The thing about some classics is that sometimes when a modern viewer watches them for the first time, he wonders what the ballyhoo is all about. Mostly, in these cases, the environment and the people and the circumstances depicted has been refined and improved and given more depth in movies that have come later. So, a better way to review the movie would be to put it in the context of the time it was made.
The movie is about a man – Luke, who is imprisoned but simply refuses to allow anyone to dominate him or dictate any rules to him. He is firmly anti-establishment, a positioning that gives the movie much of its popularity and fame. It went down well at a time when people were openly defying authority at every level (late 1960s). Luke is shown to be an ordinary guy but with huge amount of attitude (the boxing match, where he keeps on getting up no matter how many times he is floored is emblematic of this).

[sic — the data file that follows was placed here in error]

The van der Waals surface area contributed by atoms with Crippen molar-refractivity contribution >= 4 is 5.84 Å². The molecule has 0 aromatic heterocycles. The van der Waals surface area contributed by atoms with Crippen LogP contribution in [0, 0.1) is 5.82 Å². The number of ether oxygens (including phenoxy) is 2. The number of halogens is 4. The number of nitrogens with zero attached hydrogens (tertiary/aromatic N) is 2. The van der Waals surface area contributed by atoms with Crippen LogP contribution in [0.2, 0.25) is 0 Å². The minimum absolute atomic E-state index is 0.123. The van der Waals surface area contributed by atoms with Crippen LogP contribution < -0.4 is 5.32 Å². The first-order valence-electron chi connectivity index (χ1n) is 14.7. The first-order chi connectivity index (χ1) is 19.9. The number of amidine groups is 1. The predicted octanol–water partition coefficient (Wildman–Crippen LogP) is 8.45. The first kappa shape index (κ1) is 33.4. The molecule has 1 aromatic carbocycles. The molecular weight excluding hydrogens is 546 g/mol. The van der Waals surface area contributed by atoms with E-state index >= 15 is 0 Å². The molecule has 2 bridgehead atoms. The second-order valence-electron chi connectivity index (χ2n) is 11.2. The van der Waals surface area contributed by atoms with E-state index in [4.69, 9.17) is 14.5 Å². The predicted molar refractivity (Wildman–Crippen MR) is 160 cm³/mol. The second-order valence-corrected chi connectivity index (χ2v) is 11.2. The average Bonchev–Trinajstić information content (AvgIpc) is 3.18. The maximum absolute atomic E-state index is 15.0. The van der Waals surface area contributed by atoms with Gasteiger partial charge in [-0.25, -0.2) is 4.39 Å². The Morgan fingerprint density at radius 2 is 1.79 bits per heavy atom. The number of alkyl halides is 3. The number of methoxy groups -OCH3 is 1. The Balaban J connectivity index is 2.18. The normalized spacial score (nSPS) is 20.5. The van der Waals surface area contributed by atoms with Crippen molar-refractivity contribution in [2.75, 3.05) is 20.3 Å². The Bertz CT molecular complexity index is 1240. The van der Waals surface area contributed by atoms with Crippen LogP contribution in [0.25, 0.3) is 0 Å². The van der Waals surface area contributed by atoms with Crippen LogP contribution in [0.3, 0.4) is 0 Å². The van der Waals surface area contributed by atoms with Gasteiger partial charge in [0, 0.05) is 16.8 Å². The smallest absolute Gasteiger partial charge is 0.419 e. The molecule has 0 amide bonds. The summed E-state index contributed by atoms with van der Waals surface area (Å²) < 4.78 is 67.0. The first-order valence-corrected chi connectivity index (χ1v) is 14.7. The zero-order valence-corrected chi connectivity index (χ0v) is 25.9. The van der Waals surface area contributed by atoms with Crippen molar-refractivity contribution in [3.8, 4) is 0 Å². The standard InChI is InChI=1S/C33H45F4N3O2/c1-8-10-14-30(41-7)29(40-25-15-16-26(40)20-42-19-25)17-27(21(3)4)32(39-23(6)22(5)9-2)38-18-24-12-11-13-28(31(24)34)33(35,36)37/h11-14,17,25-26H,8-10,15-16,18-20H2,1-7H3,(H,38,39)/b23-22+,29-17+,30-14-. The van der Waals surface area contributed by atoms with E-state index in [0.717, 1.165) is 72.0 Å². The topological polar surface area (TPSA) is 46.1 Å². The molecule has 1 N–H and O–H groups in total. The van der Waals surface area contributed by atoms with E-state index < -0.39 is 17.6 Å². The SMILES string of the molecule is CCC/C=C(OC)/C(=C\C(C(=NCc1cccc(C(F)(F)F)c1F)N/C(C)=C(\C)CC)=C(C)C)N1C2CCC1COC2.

His stubbornness in seeing the ‘practical’ side of things is what gives the character much of its flesh. Beat him, threaten him, torture him – he would do what he has to do.
Luke’s character and his relationship with other prisoners is the crux of the movie. He does not perform any ‘earth shaking’ (a term that is understood when one sees the movie) event but he does not intend to. He just wants to be independent in all ways. And that is something that the ‘establishment’ can neither understand nor tolerate. And he pay the price for this – the famous line ‘what we have here is a failure to communicate’ comes to pass. But even at the end, he defies defeat by giving his crooked signature smile.
This is a movie that for all its ‘simplicity’ (for the modern discerning viewer) still sends out a strong message – a message for the unconscious rebel in the society, a rebel who is looking for only personal revolution.
A movie that is to be enjoyed in the context of its time and a movie to be enjoyed for the pure joy of seeing Paul Newman in all his glory on the screen!